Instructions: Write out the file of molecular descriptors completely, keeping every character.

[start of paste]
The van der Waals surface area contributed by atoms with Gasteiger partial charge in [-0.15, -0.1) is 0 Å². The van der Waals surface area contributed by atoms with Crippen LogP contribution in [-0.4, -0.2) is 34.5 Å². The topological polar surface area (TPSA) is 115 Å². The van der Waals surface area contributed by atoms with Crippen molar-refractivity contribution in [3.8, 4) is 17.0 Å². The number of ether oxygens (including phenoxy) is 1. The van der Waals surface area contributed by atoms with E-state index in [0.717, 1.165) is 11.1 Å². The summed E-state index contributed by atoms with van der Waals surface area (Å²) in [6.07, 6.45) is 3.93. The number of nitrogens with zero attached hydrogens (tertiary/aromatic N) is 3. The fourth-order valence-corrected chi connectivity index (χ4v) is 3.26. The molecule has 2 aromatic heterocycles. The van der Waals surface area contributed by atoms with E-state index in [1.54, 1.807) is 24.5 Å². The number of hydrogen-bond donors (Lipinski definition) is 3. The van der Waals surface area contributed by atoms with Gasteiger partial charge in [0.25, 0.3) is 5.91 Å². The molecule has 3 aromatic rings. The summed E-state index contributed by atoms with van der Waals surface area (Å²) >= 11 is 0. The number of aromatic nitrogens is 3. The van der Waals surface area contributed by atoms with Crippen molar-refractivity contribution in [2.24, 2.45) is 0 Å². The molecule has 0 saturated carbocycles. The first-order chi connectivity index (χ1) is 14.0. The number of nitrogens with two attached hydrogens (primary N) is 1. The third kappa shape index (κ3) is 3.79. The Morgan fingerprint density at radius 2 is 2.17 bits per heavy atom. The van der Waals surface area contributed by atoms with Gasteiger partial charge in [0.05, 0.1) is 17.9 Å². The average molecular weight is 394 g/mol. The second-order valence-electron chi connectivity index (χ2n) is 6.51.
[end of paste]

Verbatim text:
The van der Waals surface area contributed by atoms with Gasteiger partial charge in [-0.15, -0.1) is 0 Å². The van der Waals surface area contributed by atoms with Crippen LogP contribution in [-0.4, -0.2) is 34.5 Å². The topological polar surface area (TPSA) is 115 Å². The van der Waals surface area contributed by atoms with Crippen molar-refractivity contribution in [3.8, 4) is 17.0 Å². The number of ether oxygens (including phenoxy) is 1. The van der Waals surface area contributed by atoms with E-state index in [0.717, 1.165) is 11.1 Å². The summed E-state index contributed by atoms with van der Waals surface area (Å²) in [6.07, 6.45) is 3.93. The number of nitrogens with zero attached hydrogens (tertiary/aromatic N) is 3. The fourth-order valence-corrected chi connectivity index (χ4v) is 3.26. The molecule has 2 aromatic heterocycles. The van der Waals surface area contributed by atoms with E-state index in [1.54, 1.807) is 24.5 Å². The number of hydrogen-bond donors (Lipinski definition) is 3. The van der Waals surface area contributed by atoms with Gasteiger partial charge in [0.25, 0.3) is 5.91 Å². The molecule has 3 aromatic rings. The summed E-state index contributed by atoms with van der Waals surface area (Å²) >= 11 is 0. The number of aromatic nitrogens is 3. The van der Waals surface area contributed by atoms with Crippen molar-refractivity contribution in [2.24, 2.45) is 0 Å². The molecule has 0 saturated carbocycles. The first-order chi connectivity index (χ1) is 14.0. The number of nitrogens with two attached hydrogens (primary N) is 1. The third kappa shape index (κ3) is 3.79. The Morgan fingerprint density at radius 2 is 2.17 bits per heavy atom. The van der Waals surface area contributed by atoms with Gasteiger partial charge in [0.05, 0.1) is 17.9 Å². The average molecular weight is 394 g/mol. The second-order valence-electron chi connectivity index (χ2n) is 6.51.